South Africa is known globally for having an efficiently run, well-regulated and stable financial services industry. And the enterprise tasked with regulating this robust sector, the Financial Services Board (FSB), was largely successful – which begs the question: why change this regulator to the Financial Sector Conduct Authority (FSCA) in 2018?
The answer is simple. Despite the FSB’s successes, there was a clear need for South Africa to have a regulator dedicated to supervising how financial firms conduct their business and interact with their customers (the FSCA), and another one focusing on the financial soundness of financial entities (the Prudential Authority). Changing the regulatory landscape in this way makes financial services safer, reduces potential threats to financial stability and ensures the sector is working in the interest of all South Africans. This change is called the Twin Peaks model of financial regulation.
The FSCA, has recently launched its Perimeter Report to help clarify what activities it regulates. The core mandate of the FSCA is to:
• promote fair customer outcomes;
• provide financial education;
• enhance the efficiency and integrity of financial markets; and,
• assist in maintaining financial stability in South Africa.
We also have oversight of financial products and services not previously overseen by the FSB – including banking, life and non-life insurers, collective investment schemes (CIS), services related to credit, retirement funds, investment managers, financial advisers, credit rating agencies and the buying and selling of foreign exchange. Due to the expanded responsibilities, we needed an approach that evolved to reflect this change, one that is grounded in proactiveness, is pre-emptive, risk-based and outcomes-focused, rather than the traditional compliance-driven model we saw during the FSB’s tenure.
A critical part of this new model is financial inclusion and the transformation of the financial sector. Our end goal is to remove the barriers that exclude people from participating in the financial sector and get them to make use of the services that will help improve their lives. We take this responsibility seriously and, as such, are working to develop best practice for monitoring and evaluating the impact of consumer education initiatives in the sector.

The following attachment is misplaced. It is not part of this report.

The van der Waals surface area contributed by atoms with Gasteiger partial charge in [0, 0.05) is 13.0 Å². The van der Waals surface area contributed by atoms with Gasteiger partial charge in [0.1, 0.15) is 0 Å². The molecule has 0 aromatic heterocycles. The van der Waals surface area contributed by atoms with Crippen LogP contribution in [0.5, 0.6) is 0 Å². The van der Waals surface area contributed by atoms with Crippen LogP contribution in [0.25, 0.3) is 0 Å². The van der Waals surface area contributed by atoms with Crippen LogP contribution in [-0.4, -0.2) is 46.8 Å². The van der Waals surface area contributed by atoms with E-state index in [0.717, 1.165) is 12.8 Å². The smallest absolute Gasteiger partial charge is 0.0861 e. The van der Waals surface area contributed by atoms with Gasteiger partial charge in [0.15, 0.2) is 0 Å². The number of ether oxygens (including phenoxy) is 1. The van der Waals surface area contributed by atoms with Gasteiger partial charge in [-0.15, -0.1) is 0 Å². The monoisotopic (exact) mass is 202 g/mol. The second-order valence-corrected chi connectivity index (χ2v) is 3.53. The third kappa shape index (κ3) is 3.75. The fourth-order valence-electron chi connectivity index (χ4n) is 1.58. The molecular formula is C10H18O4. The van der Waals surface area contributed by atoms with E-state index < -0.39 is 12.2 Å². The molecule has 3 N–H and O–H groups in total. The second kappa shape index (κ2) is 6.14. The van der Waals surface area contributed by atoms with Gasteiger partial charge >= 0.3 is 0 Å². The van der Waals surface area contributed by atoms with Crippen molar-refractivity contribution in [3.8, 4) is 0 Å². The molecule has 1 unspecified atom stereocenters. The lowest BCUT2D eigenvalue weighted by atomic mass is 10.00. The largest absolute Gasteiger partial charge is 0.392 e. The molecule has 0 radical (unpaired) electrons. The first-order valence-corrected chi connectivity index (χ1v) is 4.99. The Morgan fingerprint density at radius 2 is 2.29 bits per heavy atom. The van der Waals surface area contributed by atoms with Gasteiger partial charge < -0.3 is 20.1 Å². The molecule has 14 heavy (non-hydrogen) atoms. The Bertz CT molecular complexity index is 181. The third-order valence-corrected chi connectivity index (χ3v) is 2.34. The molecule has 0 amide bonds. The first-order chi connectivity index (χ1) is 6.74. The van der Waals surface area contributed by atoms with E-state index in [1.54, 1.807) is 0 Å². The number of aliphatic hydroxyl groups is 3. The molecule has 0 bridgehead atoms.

This is why we are driving better coordinated industry initiatives to maximise the impact of the sector’s spend on financial education, and ensure that this leads to long-term changes in the behaviour of South Africans when it comes to money – a relationship that we know many struggle with, leading to a low savings rate and growing debt levels in the country.
Our consumer education initiatives include Taking Regulation to the People, an initiative that makes the regulator more accessible to both financial customers and regulated entities. We’ve also partnered with the Department of Public Works to provide financial literacy to participants of the Expanded Public Works Programme (EPWP), and we’re coordinating and implementing national financial education projects such as Money Smart Week and the Financial Literacy Schools Speech Competition.
The increased emphasis on initiatives to aid financial education and our overall change in focus meant a significant change in how the FSCA is structured, resourced and skilled, as well as how regulatory and supervisory frameworks are designed.